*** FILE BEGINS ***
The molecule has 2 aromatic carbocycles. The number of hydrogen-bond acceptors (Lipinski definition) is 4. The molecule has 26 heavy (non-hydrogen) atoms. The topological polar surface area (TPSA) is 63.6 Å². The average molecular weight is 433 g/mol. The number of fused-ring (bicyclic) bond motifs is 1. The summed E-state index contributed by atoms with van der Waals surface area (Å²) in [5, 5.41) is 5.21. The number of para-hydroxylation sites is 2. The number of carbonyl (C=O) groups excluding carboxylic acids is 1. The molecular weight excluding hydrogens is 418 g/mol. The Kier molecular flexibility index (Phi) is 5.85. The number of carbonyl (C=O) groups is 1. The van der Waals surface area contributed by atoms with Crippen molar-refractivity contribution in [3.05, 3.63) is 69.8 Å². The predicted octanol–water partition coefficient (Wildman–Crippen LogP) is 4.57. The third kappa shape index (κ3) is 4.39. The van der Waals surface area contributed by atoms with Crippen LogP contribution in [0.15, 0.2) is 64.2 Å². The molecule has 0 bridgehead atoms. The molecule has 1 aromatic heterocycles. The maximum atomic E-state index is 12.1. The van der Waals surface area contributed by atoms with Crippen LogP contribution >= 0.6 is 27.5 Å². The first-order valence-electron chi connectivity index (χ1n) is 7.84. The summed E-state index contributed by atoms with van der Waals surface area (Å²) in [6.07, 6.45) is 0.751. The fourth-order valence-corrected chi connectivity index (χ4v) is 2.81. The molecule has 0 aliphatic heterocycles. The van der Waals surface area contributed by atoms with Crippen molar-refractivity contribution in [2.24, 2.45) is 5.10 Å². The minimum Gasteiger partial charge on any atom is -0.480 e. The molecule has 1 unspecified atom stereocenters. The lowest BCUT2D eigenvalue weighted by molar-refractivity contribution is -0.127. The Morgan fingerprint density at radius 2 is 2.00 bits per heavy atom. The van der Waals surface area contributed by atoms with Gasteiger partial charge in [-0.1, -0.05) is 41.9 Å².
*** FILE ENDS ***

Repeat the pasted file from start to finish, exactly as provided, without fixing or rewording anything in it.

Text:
The molecule has 2 aromatic carbocycles. The number of hydrogen-bond acceptors (Lipinski definition) is 4. The molecule has 26 heavy (non-hydrogen) atoms. The topological polar surface area (TPSA) is 63.6 Å². The average molecular weight is 433 g/mol. The number of fused-ring (bicyclic) bond motifs is 1. The summed E-state index contributed by atoms with van der Waals surface area (Å²) in [5, 5.41) is 5.21. The number of para-hydroxylation sites is 2. The number of carbonyl (C=O) groups excluding carboxylic acids is 1. The molecular weight excluding hydrogens is 418 g/mol. The Kier molecular flexibility index (Phi) is 5.85. The number of carbonyl (C=O) groups is 1. The van der Waals surface area contributed by atoms with Crippen molar-refractivity contribution in [3.05, 3.63) is 69.8 Å². The predicted octanol–water partition coefficient (Wildman–Crippen LogP) is 4.57. The third kappa shape index (κ3) is 4.39. The van der Waals surface area contributed by atoms with Crippen LogP contribution in [0.15, 0.2) is 64.2 Å². The molecule has 0 bridgehead atoms. The molecule has 1 aromatic heterocycles. The maximum atomic E-state index is 12.1. The van der Waals surface area contributed by atoms with Crippen LogP contribution >= 0.6 is 27.5 Å². The first-order valence-electron chi connectivity index (χ1n) is 7.84. The summed E-state index contributed by atoms with van der Waals surface area (Å²) in [6.07, 6.45) is 0.751. The fourth-order valence-corrected chi connectivity index (χ4v) is 2.81. The molecule has 0 aliphatic heterocycles. The van der Waals surface area contributed by atoms with Crippen molar-refractivity contribution in [2.24, 2.45) is 5.10 Å². The minimum Gasteiger partial charge on any atom is -0.480 e. The molecule has 1 unspecified atom stereocenters. The lowest BCUT2D eigenvalue weighted by molar-refractivity contribution is -0.127. The Morgan fingerprint density at radius 2 is 2.00 bits per heavy atom. The van der Waals surface area contributed by atoms with Gasteiger partial charge in [-0.1, -0.05) is 41.9 Å².